He thought that he heard his mother's voice, at first speaking in her clear and authoritative tone, asking whatever it (they) were and asking them to identify themselves. Then more guttural sounds, this time louder than before. James was succeeding in wrestling the grip of sleep, and was now only half awake, where things were not quite clear but a small percentage of reality was beginning to slip through.

He was able to tell clearly that the uninvited guests were not animals but people, and the guttural sounds were actually his own kikuyu language that was distorted and garbled in the din of the rain pounding the roof. But what did they want, at this time of the night? Never before had they ever had visitors this late in the night.

His mother's voice rose in anger, higher and higher, and it seemed certain that she was just about to scream, in fear it was becoming apparent. That realization galvanized James out of the remaining sleep and he became fully alert. It occurred to him that this was no dream, the details of it coming back to him in full clarity starting from the first moment he thought the sound of the breaking door was part of the dream.

James kept a torch on a stool next to his bed, a kind of simple metallic contraption that ran on alkaline batteries. He quickly reached for it, finding it in place, which was lucky because he sometimes forgot it in one place or the other within the house. Today it was there, and he grabbed it, switched it on without a second thought, and jumped out of bed, whose rusted nuts grated noisily under his shifting weight. Even before his eyes got used to the sudden light, he charged for the door, the foremost concern in his mind being the security of his mother. He was out of the door in a flash, his own safety the furthest thing on his mind. It was just as he reached the small corridor separating the two bedrooms that he heard a scream that chilled him to his soul. It was his mother's voice, yet it wasn't. It was a sound that he had never before heard in his forty years on this earth. An animal sound with the tiniest but unmistakable hint that it was his mother groaning. A sound from hell, which stopped him in his tracks, to let his system accommodate and analyze the implications. The two seconds that he stood as if rooted to the bare earth floor seemed like eons, eons in which his still baffled mind tried to come to grips with the macabre sound of his mother's haunting wail. Very slowly the realization of what was happening thudded into place in his mind like a bear trap- they were killing his mother.

This new piece of intelligence froze his being. He suddenly felt cold all over, a kind of numbness that spread like a live thing into the deepest recesses of his mind. One could say that his mind snapped, but that just isn't enough. It shattered into tiny smithereens like falling stars in a cloudless and moonlit night. It wasn't the genial James Wanjiru who charged drunkenly through the door to his mother's bedroom. It was an entirely new being completely consumed and enveloped by a rage never before witnessed, not even in a wild animal. At six foot four, in that mood, anyone and anything in his path was in great peril indeed.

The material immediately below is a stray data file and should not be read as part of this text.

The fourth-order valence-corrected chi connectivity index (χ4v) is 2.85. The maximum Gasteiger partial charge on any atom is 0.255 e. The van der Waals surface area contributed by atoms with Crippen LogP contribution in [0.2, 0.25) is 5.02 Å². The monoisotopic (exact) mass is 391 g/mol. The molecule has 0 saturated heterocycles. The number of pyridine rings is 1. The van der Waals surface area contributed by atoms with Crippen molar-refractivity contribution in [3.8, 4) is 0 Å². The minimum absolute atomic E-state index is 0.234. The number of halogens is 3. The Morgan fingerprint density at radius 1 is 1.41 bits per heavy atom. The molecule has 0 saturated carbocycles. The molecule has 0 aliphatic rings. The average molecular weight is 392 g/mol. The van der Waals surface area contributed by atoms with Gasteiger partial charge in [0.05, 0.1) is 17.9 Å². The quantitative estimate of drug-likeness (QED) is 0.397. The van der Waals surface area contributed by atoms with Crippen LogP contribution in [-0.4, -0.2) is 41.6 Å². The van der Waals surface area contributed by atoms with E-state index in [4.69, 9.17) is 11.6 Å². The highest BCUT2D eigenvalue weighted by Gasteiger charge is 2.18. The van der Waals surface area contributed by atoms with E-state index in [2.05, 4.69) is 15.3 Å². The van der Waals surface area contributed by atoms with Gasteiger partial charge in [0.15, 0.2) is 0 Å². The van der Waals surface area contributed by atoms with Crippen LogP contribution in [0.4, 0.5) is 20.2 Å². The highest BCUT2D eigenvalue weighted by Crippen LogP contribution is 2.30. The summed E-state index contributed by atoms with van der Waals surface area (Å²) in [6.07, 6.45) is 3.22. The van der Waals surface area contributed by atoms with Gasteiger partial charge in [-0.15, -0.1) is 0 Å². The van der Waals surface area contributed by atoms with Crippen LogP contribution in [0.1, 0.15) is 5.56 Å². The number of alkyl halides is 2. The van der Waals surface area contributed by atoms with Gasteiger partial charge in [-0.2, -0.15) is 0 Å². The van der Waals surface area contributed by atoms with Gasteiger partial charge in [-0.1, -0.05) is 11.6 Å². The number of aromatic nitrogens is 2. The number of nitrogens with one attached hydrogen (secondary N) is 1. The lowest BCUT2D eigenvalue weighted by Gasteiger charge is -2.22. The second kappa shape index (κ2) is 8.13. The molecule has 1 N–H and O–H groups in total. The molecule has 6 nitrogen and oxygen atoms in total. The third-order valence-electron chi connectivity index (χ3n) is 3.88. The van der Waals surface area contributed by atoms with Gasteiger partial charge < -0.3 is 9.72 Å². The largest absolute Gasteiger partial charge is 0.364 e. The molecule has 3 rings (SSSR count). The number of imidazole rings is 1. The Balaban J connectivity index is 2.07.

The intruders had heard him, and the one nearest the door had turned to address this danger. Which is why the first thing that James saw when he reached that point when he could see into his mother's bedroom was a man in deep shadow, barely visible but evidently turning towards him. By the light of the torch the man was holding, which cast an eerie light up the walls of the room, he was able to catch a glimpse of his mother. Her forehead was wide-open, torrents of dark blood gushing out and flowing between her eyes. Her eyes were still open, and apparently she still retained some cognitive ability, for she recognized her son even in the dark, and called out his name in yet another blood cuddling wail that, if at all he retained some semblance of sanity, sent him tumbling over the precipice and into purgatory itself.

The man above her was holding the instrument of his deed, a short thick machete whose blade was horned sharp, dripping with blood, splinters of bone still stuck to it.

James hit the first man in midriff, expunging the air out of him with a loud whoosh. Both men fell to the floor, with James riding the attackers midriff. Such was the blinding rage driving James that the man below, while putting up the fight of his life, was no match for James, who barely noticed when he lifted the man's head and cracked it open like an egg on the bed post, splattering brains and gore all over himself and on everything else.

By this time the other intruder had recovered, even as James was turning his attention to him. The blow that he had aimed with his ugly machete at James's head collided with his shoulder, but the blow was dulled by James's quick movement and his own blow that caught the man in the crotch, doubling him over in searing pain. But that blow was still strong enough to render James's shoulder and the entire right side useless. With his left hand, James clawed at his attacker, pummeling him with quick blows to whatever part of the body he could find; with only the left side functional, he couldn't do much damage. Before the man had fully recovered, James, in his frenzy, came across a broken leg of a wooden stool lying on the bedroom floor. As the man lifted his machete for another blow, James, in one fluid motion, swung the broken leg of the stool in an arch, the jugged edge catching the intruder full in the face. James was a strong man under normal circumstances. In his current state, he was an animal. The attacker's nose split up to the bone from the upper lip, for a few seconds making him look like a grinning clown. The machete fell out of his fingers in slow motion as he toppled over the bed to lie across the inert body of the woman on the bed.